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Bibframe Work

Title
The food & wine of France
Type
Text
Language
English
Geographic Coverage
France
Classification
LCC: TX637 .B46 2016 (Source: dlc)
DDC: 641.5944 full
Identified By
Lccn: 2016449180
Supplementary Content
Index present
Content
text (Source: rdacontent)
Summary
In THE FOOD AND WINE OF FRANCE, the influential food writer Edward Behr investigates French cuisine and what it means, in encounters from Champagne to Provence. He tells the stories of French artisans and chefs who continue to work at the highest level. Many people in and out of France have noted for a long time the slow retreat of French cuisine, concerned that it is losing its important place in the country's culture and in the world culture of food. And yet, as Behr writes, good French food remains very, very delicious. No cuisine is better. The sensuousness is overt. French cooking is generous, both obvious and subtle, simple and complex, rustic and utterly refined. A lot of recent inventive food by comparison is wildly abstract and austere. In the tradition of great food writers, Edward Behr seeks out the best of French food and wine. He shows not only that it is as relevant as ever, but he also challenges us to see that it might become the world's next cutting edge cuisine.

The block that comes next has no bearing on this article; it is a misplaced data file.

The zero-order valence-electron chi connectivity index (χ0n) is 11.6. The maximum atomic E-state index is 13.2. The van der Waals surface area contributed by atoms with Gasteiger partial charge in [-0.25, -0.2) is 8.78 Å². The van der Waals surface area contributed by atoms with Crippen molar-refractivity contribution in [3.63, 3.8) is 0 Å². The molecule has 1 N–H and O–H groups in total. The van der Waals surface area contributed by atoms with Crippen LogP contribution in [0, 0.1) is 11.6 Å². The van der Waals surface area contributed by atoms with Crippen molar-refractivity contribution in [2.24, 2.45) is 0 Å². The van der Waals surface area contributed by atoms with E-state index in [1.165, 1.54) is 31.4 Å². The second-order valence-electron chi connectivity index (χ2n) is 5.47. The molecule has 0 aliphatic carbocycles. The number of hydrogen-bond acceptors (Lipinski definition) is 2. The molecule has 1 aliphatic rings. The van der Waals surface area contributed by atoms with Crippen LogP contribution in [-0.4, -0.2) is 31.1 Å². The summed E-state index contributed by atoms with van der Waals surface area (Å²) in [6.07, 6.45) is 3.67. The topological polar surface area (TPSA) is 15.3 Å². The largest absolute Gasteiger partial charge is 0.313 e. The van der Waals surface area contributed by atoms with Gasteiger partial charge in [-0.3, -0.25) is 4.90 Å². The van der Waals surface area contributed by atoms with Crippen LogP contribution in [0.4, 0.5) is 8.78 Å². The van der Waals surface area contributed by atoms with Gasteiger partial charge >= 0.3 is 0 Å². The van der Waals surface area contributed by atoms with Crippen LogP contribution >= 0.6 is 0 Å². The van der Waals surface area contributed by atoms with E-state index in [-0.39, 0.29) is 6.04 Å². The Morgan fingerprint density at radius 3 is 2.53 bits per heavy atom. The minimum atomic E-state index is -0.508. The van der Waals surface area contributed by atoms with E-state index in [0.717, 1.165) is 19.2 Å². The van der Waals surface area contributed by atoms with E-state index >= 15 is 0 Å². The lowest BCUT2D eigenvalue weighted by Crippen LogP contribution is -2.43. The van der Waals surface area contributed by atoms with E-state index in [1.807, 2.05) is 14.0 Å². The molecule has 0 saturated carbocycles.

Table Of Contents
There's no French food without French bread: Nantes, Brittany, and 6th Arondissement, Paris, Île de France
The struggle and triumph of haute cuisine: 7th and 15th Arondissements, Paris, Île de France
The vegetables of the king: Versailles, Île de France
The croissant: tender richness and crunch: 14th Arondissement, Paris, Île de France
The new-old sense of champagne: Épernay and Avize, Champagne
High-scented sausage: Troyes, Champagne
A sense of welcome and Wistub Brenner: Colmar, Alsace
The odor is part of the reward: Lapoutroie, Alsace
The kugelhopf of Christine Ferber: Niedermorschwihr, Alsace
Comté: high pastures, joint efforts, and a big mountain cheese: Labergement-Sainte-Marie and Le Fort Saint-Antoine, Franch-Comté
Vin jaune: the virtue of rancidity: Château-Chalon, Franch-Comté
Vinegar in barrels: Orléans, Orléanais
"The bread was better, it's true": Tours, Touraine
A point of reference for pure Cabernet Franc: Chacé, Anjou
The slope at the world center of sauvignon wine: Chavignol, Berry
Parsleyed ham: Dijon, Burgundy
A spice cake lost in time: Dijon, Burgundy
The goal of a gulpable wine: Villié-Morgon, Beaujolais
Lyon and a cook I never met: Lyon, Lyonnais
Sea salt: Ars-en Ré, Aunis
Snails: Champagnolles, Saintonge
Blackened cheesecake: Saint-Estèphe, Angoumois, and L:a Mothe-Saint-Héray, Poitou
If you aren't worried, then maybe the cheeses could be better: Roquefort-sur-Soulzon, Rouergue
Guy Gedda and real Provençal cooking: Bormes-les-Mimosas, Provence
Ruins: Les Baux, Provence
Wrapped and aged in leaves and completely different from all other cheeses: Valensole, Provence
Richard Olney, an uncompromising French cook: Solliès-Toucas, Provence
A sauce from a mortar: Avignon, Provence
A slippery white cheese and a surprise: Arles and Vauvert, Provence
The importance of goose fat: Samatan, Gimont, and Saint-Martin-Gimois, Gascony
The last wine in France: strong, dark, and sweet: Banyuls-sur-Mer, Roussillon
What is French food?
Authorized Access Point
Behr, Edward, 1951- food & wine of France